Jul 2, 2020 - 11:28:59 AM

471 posts since 6/2/2011

Sounds fine as far as an approach. I have an openback Wildwood Troubadour with a tubaphone tone ring. I have a fiber skin head on it. I tighten it more than my frosted head or renaissance heads. From a setting of around 89 I tighten about 1/8 turn on each nut retune play awhile and listen, if not happy with the tone I repeat. At this point I would not make more than 1(2 to 3/4 a turn in 24 hours. I make changes slowly and let the banjo settle in.

Jul 2, 2020 - 7:01:27 PM

Smkyle2

USA

5 posts since 6/30/2020

I messed around with it some more last night and being very gentle seems to give me reliable readings. But with 32 screws to mess with and having to flip the thing over to tighten or loosen, it's a long and annoying process. I can confidently say that all spots are between 88 and 91 at least.

Jul 2, 2020 - 7:49:33 PM

2072 posts since 2/7/2008

To augment my drum dial, I also got a torque screwdriver. It ensures that each of the bracket nuts are tightened to the same torque. Some will say this is overkill, but I like tools and this gave me an excuse to buy one. When I tighten using the torque screwdriver, I get pretty consistent drum dial readings all the way around.

If I really knew what I was doing, I probably wouldn't need to use these tools, but I don't, so I do :)

Jul 3, 2020 - 7:25:45 PM

Alex Z

USA

3850 posts since 12/7/2006
Online Now

quote:
Originally posted by Smkyle2

I messed around with it some more last night and being very gentle seems to give me reliable readings. But with 32 screws to mess with and having to flip the thing over to tighten or loosen, it's a long and annoying process. I can confidently say that all spots are between 88 and 91 at least.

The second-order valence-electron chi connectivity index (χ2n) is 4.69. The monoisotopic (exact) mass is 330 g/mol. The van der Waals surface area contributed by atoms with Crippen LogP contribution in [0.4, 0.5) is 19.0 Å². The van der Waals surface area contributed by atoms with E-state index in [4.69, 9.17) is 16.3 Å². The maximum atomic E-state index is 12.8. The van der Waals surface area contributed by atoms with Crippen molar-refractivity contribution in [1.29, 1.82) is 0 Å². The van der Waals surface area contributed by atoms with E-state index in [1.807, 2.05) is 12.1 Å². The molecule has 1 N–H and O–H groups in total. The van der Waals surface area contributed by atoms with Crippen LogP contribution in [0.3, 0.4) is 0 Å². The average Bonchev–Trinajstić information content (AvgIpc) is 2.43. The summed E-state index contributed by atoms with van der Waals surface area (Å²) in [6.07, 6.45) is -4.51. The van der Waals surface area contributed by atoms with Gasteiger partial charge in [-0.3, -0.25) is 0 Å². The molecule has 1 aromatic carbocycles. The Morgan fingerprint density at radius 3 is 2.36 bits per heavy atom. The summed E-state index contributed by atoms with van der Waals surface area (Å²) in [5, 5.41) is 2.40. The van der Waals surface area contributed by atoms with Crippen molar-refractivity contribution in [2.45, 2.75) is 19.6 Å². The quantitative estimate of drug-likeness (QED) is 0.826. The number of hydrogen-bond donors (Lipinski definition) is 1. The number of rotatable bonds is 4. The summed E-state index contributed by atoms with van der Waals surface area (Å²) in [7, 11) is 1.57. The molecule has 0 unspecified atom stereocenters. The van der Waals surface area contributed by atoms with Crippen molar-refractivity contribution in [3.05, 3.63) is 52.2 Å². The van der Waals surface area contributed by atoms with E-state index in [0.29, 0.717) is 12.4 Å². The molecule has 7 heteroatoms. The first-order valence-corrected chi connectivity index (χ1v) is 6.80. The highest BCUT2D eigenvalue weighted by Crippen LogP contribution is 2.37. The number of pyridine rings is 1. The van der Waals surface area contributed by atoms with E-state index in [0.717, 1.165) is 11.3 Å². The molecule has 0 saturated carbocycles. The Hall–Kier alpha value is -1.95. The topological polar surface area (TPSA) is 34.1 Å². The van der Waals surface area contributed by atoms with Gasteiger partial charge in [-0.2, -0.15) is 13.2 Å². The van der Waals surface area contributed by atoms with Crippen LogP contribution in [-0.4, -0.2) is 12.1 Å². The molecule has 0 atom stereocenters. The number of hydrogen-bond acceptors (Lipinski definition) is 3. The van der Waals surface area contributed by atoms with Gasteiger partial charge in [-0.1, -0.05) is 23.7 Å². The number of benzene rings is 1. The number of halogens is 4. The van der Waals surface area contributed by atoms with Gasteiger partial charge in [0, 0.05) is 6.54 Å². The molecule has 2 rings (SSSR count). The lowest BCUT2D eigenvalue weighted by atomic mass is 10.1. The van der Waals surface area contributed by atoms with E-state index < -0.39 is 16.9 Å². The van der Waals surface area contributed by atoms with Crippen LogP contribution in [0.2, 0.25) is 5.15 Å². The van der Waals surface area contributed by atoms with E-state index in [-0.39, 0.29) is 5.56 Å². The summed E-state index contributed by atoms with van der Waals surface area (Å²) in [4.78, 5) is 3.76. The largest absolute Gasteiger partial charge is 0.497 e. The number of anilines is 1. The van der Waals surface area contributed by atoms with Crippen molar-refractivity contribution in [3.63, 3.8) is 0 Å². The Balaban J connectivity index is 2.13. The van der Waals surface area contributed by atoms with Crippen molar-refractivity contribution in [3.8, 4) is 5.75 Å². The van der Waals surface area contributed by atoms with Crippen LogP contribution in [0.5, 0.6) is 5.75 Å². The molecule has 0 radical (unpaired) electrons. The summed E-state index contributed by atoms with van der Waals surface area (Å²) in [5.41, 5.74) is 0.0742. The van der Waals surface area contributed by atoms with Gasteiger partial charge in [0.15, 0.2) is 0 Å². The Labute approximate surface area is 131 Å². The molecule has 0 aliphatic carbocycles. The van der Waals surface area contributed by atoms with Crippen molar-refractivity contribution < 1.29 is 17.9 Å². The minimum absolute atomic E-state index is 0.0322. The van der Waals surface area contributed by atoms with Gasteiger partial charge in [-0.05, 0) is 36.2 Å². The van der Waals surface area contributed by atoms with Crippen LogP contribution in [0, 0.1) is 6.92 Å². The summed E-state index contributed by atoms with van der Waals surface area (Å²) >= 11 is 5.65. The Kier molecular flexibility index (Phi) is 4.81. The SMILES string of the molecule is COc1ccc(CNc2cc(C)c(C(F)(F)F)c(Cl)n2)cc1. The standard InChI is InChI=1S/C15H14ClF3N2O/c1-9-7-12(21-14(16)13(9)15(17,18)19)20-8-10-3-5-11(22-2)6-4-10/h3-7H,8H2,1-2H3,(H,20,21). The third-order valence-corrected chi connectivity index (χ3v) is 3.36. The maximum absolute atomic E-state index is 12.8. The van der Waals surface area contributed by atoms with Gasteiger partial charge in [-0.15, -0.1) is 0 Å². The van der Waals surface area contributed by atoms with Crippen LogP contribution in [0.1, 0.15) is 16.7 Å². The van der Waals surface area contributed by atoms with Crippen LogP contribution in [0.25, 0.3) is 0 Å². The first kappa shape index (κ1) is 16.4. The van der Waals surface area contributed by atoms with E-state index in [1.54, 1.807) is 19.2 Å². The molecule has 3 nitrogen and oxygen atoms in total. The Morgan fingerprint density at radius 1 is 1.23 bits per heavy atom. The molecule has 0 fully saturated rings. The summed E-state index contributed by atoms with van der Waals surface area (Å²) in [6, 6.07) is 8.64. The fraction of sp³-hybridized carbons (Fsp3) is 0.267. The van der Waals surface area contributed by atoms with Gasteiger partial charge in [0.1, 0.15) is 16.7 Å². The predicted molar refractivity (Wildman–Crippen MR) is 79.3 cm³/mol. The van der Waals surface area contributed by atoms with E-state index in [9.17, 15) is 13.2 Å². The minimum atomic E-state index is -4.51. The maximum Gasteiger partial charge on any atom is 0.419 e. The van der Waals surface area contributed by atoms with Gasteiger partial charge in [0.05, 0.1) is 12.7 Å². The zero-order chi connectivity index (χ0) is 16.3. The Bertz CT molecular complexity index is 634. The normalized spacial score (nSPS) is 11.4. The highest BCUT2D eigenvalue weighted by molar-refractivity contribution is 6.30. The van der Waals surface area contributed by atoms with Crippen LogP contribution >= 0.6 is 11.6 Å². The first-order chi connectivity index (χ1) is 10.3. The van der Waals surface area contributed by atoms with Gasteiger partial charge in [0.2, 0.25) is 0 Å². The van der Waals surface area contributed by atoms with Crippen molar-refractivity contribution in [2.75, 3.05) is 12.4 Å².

That's great.  You're almost there.  You're within 3 on all nuts.

32 nuts is a lot.  Here is a process I use on the 24 nut banjo, to close in on getting all the nuts within 1.

As a preliminary, three things to be aware of:

   1. After turning a nut 1/8 turn, the tension doesn't always move up or down right away.  So no need to keep cranking.  Give it a small turn, go on to the others, and come back for another go around.

   2.  Turning one nut does affect the tension of the entire head.  So if you turn each nut separately to 90, by the time you're done, the 91 nuts will be higher even if you have not turned them at all.

   3.  The goal of the DrumDial is to even out the tension, and get you in the ballpark of a reasonable tension, which may be in the 88-89 range.  After that, can forget about the DrumDial, and instead turn each nut by exactly the same amount all around, no more than 1/8 turn.  Starting at about 88, each round will improve the tone -- to your ears.  When a round doesn't make the tone any better, you're done.  The head will settle in slightly overnight.

Process:

  -- First, any nut that measures 91, turn down 1/8 turn.  I think these will end up too high as you bring up the lower readings from 88.

  -- Divide up the 32 nuts in the circle into, say, groups of 4.  

 -- Measure each of the 4. Note the lowest, or tied for lowest.

 -- Turn the banjo over, and give only the lowest/ties 1/8 turn.

 -- Then go on to the next group of 4.  This way, you're turning the banjo over only 8 times, not 32 times.

After a couple of rounds of this, I think you'll end up in the 89-90 range, and that's plenty good.  After that, as noted, its each nut turned the same amount, and ears determine when you have the best tone, for you.